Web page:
By IAN MCGUGAN
Saturday, July 7, 2018
There are mountains of opinions about where Canada's home prices are headed next. Let's not add to the pile.
Rather, let's examine a less-appreciated aspect of the debate - just how unusual Canada's housing obsession is by international standards.
Whether you measure the housing boom in relation to fundamentals, or simply by our dedication to investing in bricks and mortar, Canada stands out against its global peers. It's easy to argue that our long national devotion to housing means home prices must take a nasty plunge at some point. That is certainly possible. On the other hand, it's also possible there is something special about Canada, some force that keeps home prices levitating higher. But, if so, we should try to identify what it is, because much of our household wealth depends on it.
A recent report from the Bank for International Settlements, the Swiss-based organization for central banks, puts things in a global perspective. The BIS researchers - Emanuel Kohlscheen, Aaron Mehrotra and Dubravko Mihaljek - looked at residential investment and economic activity over the past half-century in 15 advanced economies. Their study is dense and academic, but many of its key findings can be summed up in the accompanying chart.
It shows how much of a nation's economic output, or gross domestic product, is linked to residential investment - that is, new-home construction as well as home renovations. The researchers calculated the residential-investment share of GDP for each country during three periods - from 1970 to 1990, from 1991 to 2007, and from 2008 to 2016.
As you can see, there's an obvious trend across the developed world. In most countries, the share of the national economy that hinges on housing has been in decline for nearly 50 years.
The only exceptions are Canada and Norway. In both countries, residential investment hasn't declined, but has gone up since the financial crisis. In Norway, the rebound came off a fairly low precrisis base, so perhaps it's not that exceptional. Canada's performance, though, is remarkable.
Back in the 1970s and 1980s, residential investment accounted for no more or less of the Canadian economy than it did in most other developed countries.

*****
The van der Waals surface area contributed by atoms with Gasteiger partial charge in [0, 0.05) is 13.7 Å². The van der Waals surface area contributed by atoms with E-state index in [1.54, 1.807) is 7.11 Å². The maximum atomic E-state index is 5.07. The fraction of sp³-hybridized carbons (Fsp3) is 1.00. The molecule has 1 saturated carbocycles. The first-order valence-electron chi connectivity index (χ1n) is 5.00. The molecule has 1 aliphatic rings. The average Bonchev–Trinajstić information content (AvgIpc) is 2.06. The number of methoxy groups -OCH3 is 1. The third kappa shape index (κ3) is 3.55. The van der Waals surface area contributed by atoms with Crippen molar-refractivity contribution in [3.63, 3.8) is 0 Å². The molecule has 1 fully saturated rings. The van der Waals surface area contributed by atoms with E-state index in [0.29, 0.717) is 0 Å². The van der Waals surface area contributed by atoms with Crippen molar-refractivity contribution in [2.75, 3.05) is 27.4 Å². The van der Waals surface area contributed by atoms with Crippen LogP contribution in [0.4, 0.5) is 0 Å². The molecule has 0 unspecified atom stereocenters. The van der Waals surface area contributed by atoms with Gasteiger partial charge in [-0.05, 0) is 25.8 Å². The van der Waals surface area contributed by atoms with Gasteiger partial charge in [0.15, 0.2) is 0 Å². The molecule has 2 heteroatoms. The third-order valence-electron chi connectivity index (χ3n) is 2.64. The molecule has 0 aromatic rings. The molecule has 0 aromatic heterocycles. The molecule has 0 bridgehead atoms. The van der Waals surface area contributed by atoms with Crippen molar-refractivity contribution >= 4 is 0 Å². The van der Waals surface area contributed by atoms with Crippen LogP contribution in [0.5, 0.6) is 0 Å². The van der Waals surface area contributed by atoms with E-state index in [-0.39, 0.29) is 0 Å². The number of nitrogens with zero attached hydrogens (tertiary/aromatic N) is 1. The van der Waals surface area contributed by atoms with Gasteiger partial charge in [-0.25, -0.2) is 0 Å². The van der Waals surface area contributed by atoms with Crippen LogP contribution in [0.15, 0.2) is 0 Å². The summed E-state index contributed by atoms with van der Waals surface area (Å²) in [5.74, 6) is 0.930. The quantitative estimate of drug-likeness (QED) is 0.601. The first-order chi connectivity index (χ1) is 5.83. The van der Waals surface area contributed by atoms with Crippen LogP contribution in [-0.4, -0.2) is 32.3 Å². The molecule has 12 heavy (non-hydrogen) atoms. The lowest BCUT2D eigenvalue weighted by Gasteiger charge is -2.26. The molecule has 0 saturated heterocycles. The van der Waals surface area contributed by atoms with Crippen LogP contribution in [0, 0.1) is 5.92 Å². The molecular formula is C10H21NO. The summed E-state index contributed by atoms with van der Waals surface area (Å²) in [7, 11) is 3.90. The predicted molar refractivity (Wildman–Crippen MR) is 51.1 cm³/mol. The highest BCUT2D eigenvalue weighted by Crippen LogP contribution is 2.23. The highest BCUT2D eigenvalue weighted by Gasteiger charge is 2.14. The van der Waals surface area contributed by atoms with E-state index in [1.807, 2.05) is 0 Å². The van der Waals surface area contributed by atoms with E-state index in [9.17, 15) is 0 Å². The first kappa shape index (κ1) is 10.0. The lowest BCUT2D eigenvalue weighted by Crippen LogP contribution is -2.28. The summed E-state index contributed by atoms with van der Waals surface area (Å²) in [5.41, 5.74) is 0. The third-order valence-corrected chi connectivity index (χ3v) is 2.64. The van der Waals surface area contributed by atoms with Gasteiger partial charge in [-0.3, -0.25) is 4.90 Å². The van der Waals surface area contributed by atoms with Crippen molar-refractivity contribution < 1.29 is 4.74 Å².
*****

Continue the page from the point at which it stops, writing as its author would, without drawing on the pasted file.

During the 1990s and early 2000s, we became slightly above average in terms of our reliance on housing. Since then, however, we've surged past everyone else.
No other developed country depended so much on residential investment as we did from 2008 to 2016. We're the glaring exception to the general downward drift across advanced economies.
What accounts for this? While the researchers don't dissect the specifics of individual countries, they do find that, as a general rule, the share of residential investment in an economy goes up along with growth in real home prices. So perhaps Canada's unusual reliance on residential investment simply reflects strong increases in home prices, a case of more and more money pouring into a hot sector.
But, of course, that raises another question: Why are Canada's home prices rising? If it were because of a general shortage of housing, you would expect rents to be surging as well. However, they're not - or at least, not anywhere near as fast as home prices are rising. The International Monetary Fund's Global Housing Watch calculates that Canada's level of house prices to rents is the second-highest in the world, lagging only Colombia's. Once again, we are exceptional when measured against global peers.
Could it be that Canada did better than most countries during the financial crisis, so rising home prices are simply a reflection of our rising affluence?
That's a tempting explanation, but doesn't bear up well under examination. The IMF estimates that Canada's home-prices-to-income ratio is the fourth highest among 33 countries. Home prices have expanded considerably faster in Canada than paycheques, and far more so than in most other countries.
Some other popular explanations for the housing boom also come up short. Low mortgage rates, for instance, have undoubtedly helped Canadian home buyers, but rates are low in most countries, not just here, so it's difficult to see why Canadian home prices should receive an unusual lift from cheap borrowing costs.
Similarly, it's tough to pin Canadian home prices on restrictive building regulations, given the unusually high share of the Canadian economy devoted to residential investment. If draconian zoning laws and excessive red tape were choking off construction and driving up prices, Canada's housing sector should be smaller, not larger, than its peers.
The most robust rationales that remain are natural resources and immigration. Both Canada and Norway are oil producers, and perhaps that allowed them to navigate the financial crisis with less stress than many other countries, leading to more exuberant levels of residential investment.
Another possibility is immigration. The BIS study found that high levels of immigration tend to go along with more residential investment and Canada's level of immigration is elevated by international standards, so perhaps that's the key.
But, whatever the reason, Canada's housing fixation is exceptional.
We should keep in mind another observation from the BIS report. The researchers concluded that downturns in residential investment were an unusually strong indicator of recessions ahead. We may not be entirely sure why Canada is so obsessed with housing, but we better hope the love affair continues.